The foam from two sierra seats had a 5 inch wide strip cut out of the centre and were glued back together, the backs were glued to a piece of 18mm ply shaped the same as the foam and the bases were stuck to hardboard, these were then covered in black vinyl with yellow piping by a local upholstery company, the backs were screwed in and the bases held in with velcro. The Caterham nose cone was about an inch narrower than the bodywork so the flanks were pulled in and held with brackets to the chassis, the flanks were also extended to fit into the two cut outs in the nose cone, the bonnet was made by a local fabrication company from cardboard templates. A heater was made using the escort heater radiator and a fiesta fan, this blows through two holes in the bulkhead into flexible tubes to mini demister ducts or blows down through a hole in the footwell top into a channel and into the inner footwell sides through two escort eyeball vents. The Locust windscreen supports were copied onto aluminium but made wider to allow a pair of motorcycle mirrors to be fitted. Keith likes square head lights (Oh well it takes all sorts) so he decided to fit those from a Citroen 2CV. He wanted to fit escort strut springs as the cortina ones seemed too strong but the escort ones were a poor fit on the chassis and cortina wishbone, he got over this by making a nylon spacer to match the spring and chassis, he got over the poor fit at the lower end of the spring by wrapping the bottom coil in nylon spiralwrap which took up the slack. Other features on Keiths Locust include, a home made roll bar, a high level brake light made from a reversing light and mounted on the roll bar, a home made spare wheel carrier, number plate holder and a very interesting looking home made remote gearchange mechanism details of which are below.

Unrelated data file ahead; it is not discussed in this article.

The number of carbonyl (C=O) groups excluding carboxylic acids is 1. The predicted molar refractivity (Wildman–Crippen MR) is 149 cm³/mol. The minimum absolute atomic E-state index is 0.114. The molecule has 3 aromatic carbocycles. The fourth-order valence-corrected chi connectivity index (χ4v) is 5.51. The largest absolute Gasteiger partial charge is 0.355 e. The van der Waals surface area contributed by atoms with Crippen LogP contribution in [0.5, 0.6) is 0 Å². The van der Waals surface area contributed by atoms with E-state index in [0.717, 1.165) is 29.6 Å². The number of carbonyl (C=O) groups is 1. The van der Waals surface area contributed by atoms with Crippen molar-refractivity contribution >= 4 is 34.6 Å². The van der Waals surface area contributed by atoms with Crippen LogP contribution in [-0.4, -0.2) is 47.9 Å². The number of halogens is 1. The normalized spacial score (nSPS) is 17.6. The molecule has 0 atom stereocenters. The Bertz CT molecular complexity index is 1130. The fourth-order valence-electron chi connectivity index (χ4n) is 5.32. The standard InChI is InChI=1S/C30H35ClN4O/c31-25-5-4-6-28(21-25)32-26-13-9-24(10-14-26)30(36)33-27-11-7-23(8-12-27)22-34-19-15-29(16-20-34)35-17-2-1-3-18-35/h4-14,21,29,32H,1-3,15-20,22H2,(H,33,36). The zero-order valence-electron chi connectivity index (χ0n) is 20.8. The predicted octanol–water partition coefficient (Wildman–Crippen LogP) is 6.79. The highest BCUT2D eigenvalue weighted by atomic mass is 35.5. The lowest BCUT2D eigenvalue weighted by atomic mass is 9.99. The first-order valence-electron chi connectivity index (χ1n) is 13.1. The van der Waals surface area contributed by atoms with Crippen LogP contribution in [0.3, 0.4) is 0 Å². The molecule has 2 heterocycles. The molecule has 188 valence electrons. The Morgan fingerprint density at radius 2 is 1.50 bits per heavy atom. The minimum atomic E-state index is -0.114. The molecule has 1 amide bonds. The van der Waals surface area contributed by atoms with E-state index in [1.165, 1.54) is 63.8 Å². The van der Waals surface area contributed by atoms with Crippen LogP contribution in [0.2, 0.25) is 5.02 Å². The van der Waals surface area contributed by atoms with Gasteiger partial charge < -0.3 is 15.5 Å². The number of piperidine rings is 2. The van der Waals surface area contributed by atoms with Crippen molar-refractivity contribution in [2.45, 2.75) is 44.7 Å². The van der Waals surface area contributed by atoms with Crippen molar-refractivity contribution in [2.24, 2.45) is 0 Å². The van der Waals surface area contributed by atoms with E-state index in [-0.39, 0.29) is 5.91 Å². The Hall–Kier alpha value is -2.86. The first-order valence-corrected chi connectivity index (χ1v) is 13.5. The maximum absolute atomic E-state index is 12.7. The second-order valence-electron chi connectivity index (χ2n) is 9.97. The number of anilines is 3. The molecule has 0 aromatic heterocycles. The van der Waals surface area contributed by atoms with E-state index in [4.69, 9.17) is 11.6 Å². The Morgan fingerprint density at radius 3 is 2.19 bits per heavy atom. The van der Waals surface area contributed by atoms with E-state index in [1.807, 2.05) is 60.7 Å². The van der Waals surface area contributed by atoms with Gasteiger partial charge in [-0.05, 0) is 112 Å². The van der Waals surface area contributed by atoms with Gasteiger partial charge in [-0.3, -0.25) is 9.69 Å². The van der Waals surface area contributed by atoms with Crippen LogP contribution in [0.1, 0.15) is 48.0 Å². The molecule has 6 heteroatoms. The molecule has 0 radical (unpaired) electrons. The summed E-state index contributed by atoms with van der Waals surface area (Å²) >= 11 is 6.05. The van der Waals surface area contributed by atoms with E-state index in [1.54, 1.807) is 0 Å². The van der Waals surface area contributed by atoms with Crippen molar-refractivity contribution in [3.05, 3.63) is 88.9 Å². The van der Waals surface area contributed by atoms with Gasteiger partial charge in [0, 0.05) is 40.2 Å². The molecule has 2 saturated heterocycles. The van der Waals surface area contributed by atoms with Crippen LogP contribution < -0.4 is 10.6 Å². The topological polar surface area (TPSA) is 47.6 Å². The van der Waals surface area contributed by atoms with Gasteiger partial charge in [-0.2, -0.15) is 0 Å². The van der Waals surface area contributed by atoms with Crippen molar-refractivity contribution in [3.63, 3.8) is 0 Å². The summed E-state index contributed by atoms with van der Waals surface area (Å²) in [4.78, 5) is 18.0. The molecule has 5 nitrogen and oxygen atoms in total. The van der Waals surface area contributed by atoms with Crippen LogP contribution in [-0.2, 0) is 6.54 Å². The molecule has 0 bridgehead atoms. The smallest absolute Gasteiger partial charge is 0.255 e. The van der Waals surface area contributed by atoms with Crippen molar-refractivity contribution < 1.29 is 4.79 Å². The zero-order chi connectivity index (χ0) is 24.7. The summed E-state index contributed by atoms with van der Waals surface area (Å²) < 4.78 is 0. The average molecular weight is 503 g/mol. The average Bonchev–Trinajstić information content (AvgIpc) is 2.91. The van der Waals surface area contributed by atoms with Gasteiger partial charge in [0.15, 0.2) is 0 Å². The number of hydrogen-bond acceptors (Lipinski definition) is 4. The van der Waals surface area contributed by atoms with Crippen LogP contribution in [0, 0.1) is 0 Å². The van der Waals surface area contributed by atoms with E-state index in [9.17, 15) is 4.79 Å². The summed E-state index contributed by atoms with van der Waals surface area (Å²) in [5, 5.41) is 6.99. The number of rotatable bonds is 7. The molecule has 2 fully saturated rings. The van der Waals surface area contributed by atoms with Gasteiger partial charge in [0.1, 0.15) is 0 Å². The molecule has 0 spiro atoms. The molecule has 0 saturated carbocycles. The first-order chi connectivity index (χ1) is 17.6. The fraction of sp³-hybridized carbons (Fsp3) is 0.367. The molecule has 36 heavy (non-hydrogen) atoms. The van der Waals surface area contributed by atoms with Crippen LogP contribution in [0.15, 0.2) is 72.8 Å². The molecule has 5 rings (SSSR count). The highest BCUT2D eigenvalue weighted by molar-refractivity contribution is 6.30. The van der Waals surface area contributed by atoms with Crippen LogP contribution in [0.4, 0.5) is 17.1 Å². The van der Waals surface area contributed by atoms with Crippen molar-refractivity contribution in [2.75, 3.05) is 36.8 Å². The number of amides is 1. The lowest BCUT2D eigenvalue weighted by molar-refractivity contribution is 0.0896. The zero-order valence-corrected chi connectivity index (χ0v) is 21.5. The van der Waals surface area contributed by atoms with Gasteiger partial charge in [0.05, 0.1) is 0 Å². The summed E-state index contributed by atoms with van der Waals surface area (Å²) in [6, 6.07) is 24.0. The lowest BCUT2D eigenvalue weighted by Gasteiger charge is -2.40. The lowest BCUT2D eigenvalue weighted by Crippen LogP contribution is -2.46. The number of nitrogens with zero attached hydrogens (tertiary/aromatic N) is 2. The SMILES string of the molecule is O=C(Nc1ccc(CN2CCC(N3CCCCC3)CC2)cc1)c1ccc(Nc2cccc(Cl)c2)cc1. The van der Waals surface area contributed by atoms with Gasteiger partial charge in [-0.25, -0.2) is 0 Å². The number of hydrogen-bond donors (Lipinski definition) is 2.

The gearchange on a Locust is nearly always too far forward for most people to use comfortably so some kind of remote is usually called for, this is how Keith has tackled this particular problem on his car.

 

The shaft assembly consists of the top part of the donor gear lever complete with original thread, welded to a long 12mm bolt which has a lug welded to the side of it to accept the operating levers this is then screwed straight into the 12mm rose joint. The rose joint also has a 12mm bore so a 12mm bolt holds things together at the bottom. The view below shows how the whole thing mounts in the tunnel.

With a remote such as this it is not possible to push down for reverse which means that the circlip at the base of the gear change has to be removed, allowing reverse to be selected any time, this is dangerous as it is possible to engage reverse during forward motion and as the man on the telly says "ooh you don't want to do that ! ". To get over this Keith has made up a gear lever gate plate (pictured below) with a spring loaded arm which makes it very difficult to select reverse gear by accident. (If you have had an accident of any sorts, you should find a Los Angeles personal injury attorney to help you with all your legal questions).

I would like to thank Keith for taking the trouble to let us all know about his Locust and I'm looking forward to hearing of any further mods or improvements he makes in the future. Congratulations on turning out a really nice car!